I read an article recently advising me to ensure I safely save all my digital photos. This should be done in a way that they can be shared when it comes my time to pass on.
Good idea, I thought.
I learned the horrors of not doing this. All these precious photos would not get seen by the living relatives to the family tree enthusiasts in the distant future. I’d better get on this right away.
After reflecting and before acting I understood things had changed. In the old days of my parent’s era, photos were few and far between special occasions and certainly not wasted on images of plates of food. The development of each roll of film had to be sent away to a national processing centre which returned black and white prints. Oh, the joy!
These pictures would get inserted into a photo album and brought down from the shelf when friends and family came over the next time. Then they became door-stops-in-waiting.
Preserving these pictures of family life was important and these albums were handed down to the next generation – all 100 images!
Now, for better or for worse, most of us with a cell phone fall under the spell of visually recording every aspect of our lives; from the food we eat, to selfies of our heads that fill most of the frame with different expressions, to intimate photos best left to our imagination if you are so inclined.
And, oh boy, do we share these. I Googled to find the right answer, so it must be right; 54,400 photos are taken every second around the world. That’s every second. Probably a quarter of a million in the time it took to read this paragraph.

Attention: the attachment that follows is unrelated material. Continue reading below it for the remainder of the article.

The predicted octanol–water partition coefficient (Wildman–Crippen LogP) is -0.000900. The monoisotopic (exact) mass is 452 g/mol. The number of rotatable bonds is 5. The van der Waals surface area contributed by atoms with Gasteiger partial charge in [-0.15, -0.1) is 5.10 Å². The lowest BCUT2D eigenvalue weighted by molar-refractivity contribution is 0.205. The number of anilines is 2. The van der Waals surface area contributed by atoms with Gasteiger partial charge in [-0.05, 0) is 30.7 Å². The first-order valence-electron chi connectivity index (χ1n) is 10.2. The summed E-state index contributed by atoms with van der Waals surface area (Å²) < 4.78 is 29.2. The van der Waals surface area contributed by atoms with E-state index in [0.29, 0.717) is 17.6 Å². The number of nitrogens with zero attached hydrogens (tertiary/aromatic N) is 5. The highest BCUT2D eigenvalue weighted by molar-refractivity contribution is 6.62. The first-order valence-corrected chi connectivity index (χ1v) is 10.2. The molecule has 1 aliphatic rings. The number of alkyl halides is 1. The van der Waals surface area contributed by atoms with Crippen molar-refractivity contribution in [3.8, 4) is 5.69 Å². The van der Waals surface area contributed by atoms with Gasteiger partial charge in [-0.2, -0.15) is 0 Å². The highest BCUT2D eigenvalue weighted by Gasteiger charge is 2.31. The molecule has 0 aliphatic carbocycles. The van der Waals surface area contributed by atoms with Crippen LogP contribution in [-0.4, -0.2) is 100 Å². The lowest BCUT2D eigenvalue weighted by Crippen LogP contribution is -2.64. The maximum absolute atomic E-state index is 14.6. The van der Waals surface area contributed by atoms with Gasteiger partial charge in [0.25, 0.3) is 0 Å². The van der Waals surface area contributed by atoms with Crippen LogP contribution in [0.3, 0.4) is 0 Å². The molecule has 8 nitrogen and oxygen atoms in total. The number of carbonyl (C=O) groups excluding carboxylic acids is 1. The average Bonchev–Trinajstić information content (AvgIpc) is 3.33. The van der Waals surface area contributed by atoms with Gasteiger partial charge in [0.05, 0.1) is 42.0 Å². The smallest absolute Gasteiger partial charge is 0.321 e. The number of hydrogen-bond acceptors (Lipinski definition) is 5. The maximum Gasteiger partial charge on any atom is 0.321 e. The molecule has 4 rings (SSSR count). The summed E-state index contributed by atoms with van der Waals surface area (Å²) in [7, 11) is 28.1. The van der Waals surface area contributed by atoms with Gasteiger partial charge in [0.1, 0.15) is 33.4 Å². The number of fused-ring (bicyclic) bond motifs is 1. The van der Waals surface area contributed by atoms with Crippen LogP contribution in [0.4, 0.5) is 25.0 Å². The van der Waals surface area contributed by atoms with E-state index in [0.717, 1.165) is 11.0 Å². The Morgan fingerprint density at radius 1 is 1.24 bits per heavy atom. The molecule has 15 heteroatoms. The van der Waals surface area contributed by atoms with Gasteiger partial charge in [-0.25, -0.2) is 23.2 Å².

The problem has shifted from preserving the few images a life we may have produced to vetting all the photos so the gems are not tossed out with the bathwater – or I mean the garbage.
I’m focusing on a do-over of my family tree – but that story is for another time. I knew I could attach photos to individuals in the tree. I combined that knowledge with the finding of a metal lidded tray with close to 500 slides I had taken in my youth. There is no practical way to share all these images in the software. If I left them in the container, one look by my children and with guilt and relief they would toss the package into the garbage. Job done.
So, I’m trying to save them that moment. My parents never had to face this problem. It was important to curate the collection. So, I started viewing each coloured slide. Any sunsets were quickly left out. Same for rivers and mountains. A very few pictures of scenery were kept if they captured an entire trip or extended time together.
One criterion was the emotional reaction I had to the picture. A few of these photos I emailed to those I thought would be interested – at least for a few moments.
I’m actively and consciously sharing now. My children will be unknowingly grateful.
Please give this a bit of a think. After your passing are your digital photos available to your Executor? Does this person have password access? How many photos do you have – take a wild guess? Are they all critically memorable to others? What is the risk that somebody will be overwhelmed during a time of deep grieving, and decide to toss them all out?
I’m curious about your thoughts. Please share your bit of a think below.
If you enjoyed The Blog, please share it with others. Thanks.
And my thanks to St. Albert Seniors Association: 780-459-0433 for making this Blog possible.